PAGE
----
My experience: planning salaries in the Northeast and much of the Rust Belt are the lowest in the country, considering the cost of living. Rural Appalachia isn't much better.
    Growth for growth's sake is the ideology of the cancer cell. -- Edward Abbey

  6. #6
    Cyburbian The One's avatar
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    Well....

    What Brocktoon says seems about right.

    From my perspective, planners seem to exude a similar selfdom to social workers, in that they worry more about others and sacrifice their own well being in the form of low pay Especially in New England
    Skilled Adoxographer

  7. #7
    Cyburbian wahday's avatar
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    Everyone has made good points, I think. The 8.5 percent sales tax is a bit of a killer, too (its about the same in NM) as is the cost of transportation. I wasn't clear who in the department is making $26/hr, but that does seem a bit on the high side to me. Even in a place like Seattle, with high housing costs and pretty high salaries, too, this would be a coveted amount, depending on your experience level.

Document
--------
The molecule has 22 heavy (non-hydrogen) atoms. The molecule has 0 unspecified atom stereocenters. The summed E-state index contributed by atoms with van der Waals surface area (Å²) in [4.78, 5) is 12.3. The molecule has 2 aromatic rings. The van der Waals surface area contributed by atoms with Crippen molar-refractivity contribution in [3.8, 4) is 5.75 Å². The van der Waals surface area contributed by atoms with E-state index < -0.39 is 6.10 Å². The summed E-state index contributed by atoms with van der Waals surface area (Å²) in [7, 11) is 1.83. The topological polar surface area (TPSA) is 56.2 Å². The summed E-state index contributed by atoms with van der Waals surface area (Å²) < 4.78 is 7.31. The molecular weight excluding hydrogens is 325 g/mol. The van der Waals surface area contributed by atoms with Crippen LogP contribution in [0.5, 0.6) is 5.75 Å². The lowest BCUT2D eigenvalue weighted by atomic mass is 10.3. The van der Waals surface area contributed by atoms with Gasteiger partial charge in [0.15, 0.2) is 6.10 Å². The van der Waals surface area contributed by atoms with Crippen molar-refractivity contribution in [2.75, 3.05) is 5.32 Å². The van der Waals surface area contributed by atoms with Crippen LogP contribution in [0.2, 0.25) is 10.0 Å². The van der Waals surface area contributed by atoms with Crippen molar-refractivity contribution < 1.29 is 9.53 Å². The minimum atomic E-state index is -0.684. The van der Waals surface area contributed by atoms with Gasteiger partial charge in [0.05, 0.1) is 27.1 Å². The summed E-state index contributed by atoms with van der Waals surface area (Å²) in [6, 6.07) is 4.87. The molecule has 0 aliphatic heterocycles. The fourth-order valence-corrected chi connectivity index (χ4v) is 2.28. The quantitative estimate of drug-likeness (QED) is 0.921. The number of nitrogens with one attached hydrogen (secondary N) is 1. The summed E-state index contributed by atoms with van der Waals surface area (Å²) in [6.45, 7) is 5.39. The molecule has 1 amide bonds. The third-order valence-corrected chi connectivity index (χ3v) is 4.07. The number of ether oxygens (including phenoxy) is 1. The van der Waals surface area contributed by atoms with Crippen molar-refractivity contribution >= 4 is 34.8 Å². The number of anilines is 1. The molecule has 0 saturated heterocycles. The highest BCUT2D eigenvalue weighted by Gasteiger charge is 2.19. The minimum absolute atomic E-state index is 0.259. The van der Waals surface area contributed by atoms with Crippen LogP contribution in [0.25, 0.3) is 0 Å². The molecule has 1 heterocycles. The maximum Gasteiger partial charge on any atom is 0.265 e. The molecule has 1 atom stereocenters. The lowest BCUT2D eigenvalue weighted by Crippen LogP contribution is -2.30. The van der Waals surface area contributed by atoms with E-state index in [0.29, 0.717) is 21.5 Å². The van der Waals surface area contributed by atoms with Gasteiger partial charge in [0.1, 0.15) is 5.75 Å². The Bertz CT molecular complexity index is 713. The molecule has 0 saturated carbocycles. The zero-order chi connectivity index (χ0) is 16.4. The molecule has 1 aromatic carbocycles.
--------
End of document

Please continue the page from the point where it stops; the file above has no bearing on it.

The other thing I would say about fluctuating home prices and their relationship to salaries is that housing price changes are temporary and tempermental. While house values may be lower now, many people own a home that they paid much more for in recent years and their mortgage has not changed. Conversely, housing prices could rise again and a new employee might suddenly be unable to afford one. Plus, especially working for a municipality, its rare that someone's salary would actually decrease in response to cost of living changes. At worst you would stay level (current state and local budget crises notwithstanding).

    I think you are right overall to think you must be missing something. I have spent a lot of time poking around looking at jobs all over the US and there is no secret corner of the world where we get paid more and it costs less to live. For the most part, things seem fairly level once housing, cost of living, taxes, transportation costs, etc. are taken in to consideration. But that's the really scary part about moving for a job. You just don't know how much money you will have at the end of the month after al is said and done until you actually do it. And then it may be too late...
    The purpose of life is a life of purpose